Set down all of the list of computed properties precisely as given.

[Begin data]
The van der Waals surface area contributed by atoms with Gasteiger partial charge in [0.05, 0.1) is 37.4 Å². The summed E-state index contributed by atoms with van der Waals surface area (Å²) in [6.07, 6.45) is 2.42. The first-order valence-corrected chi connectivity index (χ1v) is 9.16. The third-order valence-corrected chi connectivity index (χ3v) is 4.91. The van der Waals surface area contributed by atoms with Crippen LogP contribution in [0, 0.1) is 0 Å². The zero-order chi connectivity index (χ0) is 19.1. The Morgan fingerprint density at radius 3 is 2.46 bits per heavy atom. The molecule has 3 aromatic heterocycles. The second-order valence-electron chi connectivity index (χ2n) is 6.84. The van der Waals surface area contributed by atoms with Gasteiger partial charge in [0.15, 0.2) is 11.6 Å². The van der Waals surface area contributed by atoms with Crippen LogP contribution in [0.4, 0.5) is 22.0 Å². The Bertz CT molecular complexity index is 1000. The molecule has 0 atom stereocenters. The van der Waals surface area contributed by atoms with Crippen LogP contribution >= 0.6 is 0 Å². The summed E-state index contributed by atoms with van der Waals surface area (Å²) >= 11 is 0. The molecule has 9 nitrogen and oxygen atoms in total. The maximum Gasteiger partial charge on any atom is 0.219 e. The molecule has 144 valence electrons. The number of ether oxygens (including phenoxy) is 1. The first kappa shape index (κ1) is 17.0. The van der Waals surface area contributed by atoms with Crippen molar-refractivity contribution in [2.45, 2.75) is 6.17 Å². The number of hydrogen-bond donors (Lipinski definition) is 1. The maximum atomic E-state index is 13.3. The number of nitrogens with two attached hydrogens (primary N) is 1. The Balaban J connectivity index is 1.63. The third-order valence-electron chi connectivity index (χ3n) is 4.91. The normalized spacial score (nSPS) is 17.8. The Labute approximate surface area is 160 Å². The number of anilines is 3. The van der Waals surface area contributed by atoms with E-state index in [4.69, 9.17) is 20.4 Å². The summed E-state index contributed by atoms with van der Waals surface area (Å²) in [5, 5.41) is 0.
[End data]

The van der Waals surface area contributed by atoms with Gasteiger partial charge in [0.05, 0.1) is 37.4 Å². The summed E-state index contributed by atoms with van der Waals surface area (Å²) in [6.07, 6.45) is 2.42. The first-order valence-corrected chi connectivity index (χ1v) is 9.16. The third-order valence-corrected chi connectivity index (χ3v) is 4.91. The van der Waals surface area contributed by atoms with Crippen LogP contribution in [0, 0.1) is 0 Å². The zero-order chi connectivity index (χ0) is 19.1. The Morgan fingerprint density at radius 3 is 2.46 bits per heavy atom. The molecule has 3 aromatic heterocycles. The second-order valence-electron chi connectivity index (χ2n) is 6.84. The van der Waals surface area contributed by atoms with Gasteiger partial charge in [0.15, 0.2) is 11.6 Å². The van der Waals surface area contributed by atoms with Crippen LogP contribution in [0.4, 0.5) is 22.0 Å². The Bertz CT molecular complexity index is 1000. The molecule has 0 atom stereocenters. The van der Waals surface area contributed by atoms with Crippen LogP contribution >= 0.6 is 0 Å². The summed E-state index contributed by atoms with van der Waals surface area (Å²) >= 11 is 0. The molecule has 9 nitrogen and oxygen atoms in total. The maximum Gasteiger partial charge on any atom is 0.219 e. The molecule has 144 valence electrons. The number of ether oxygens (including phenoxy) is 1. The first kappa shape index (κ1) is 17.0. The van der Waals surface area contributed by atoms with Crippen molar-refractivity contribution in [2.45, 2.75) is 6.17 Å². The number of hydrogen-bond donors (Lipinski definition) is 1. The maximum atomic E-state index is 13.3. The number of nitrogens with two attached hydrogens (primary N) is 1. The Balaban J connectivity index is 1.63. The third-order valence-electron chi connectivity index (χ3n) is 4.91. The normalized spacial score (nSPS) is 17.8. The Labute approximate surface area is 160 Å². The number of anilines is 3. The van der Waals surface area contributed by atoms with E-state index in [4.69, 9.17) is 20.4 Å². The summed E-state index contributed by atoms with van der Waals surface area (Å²) in [5, 5.41) is 0.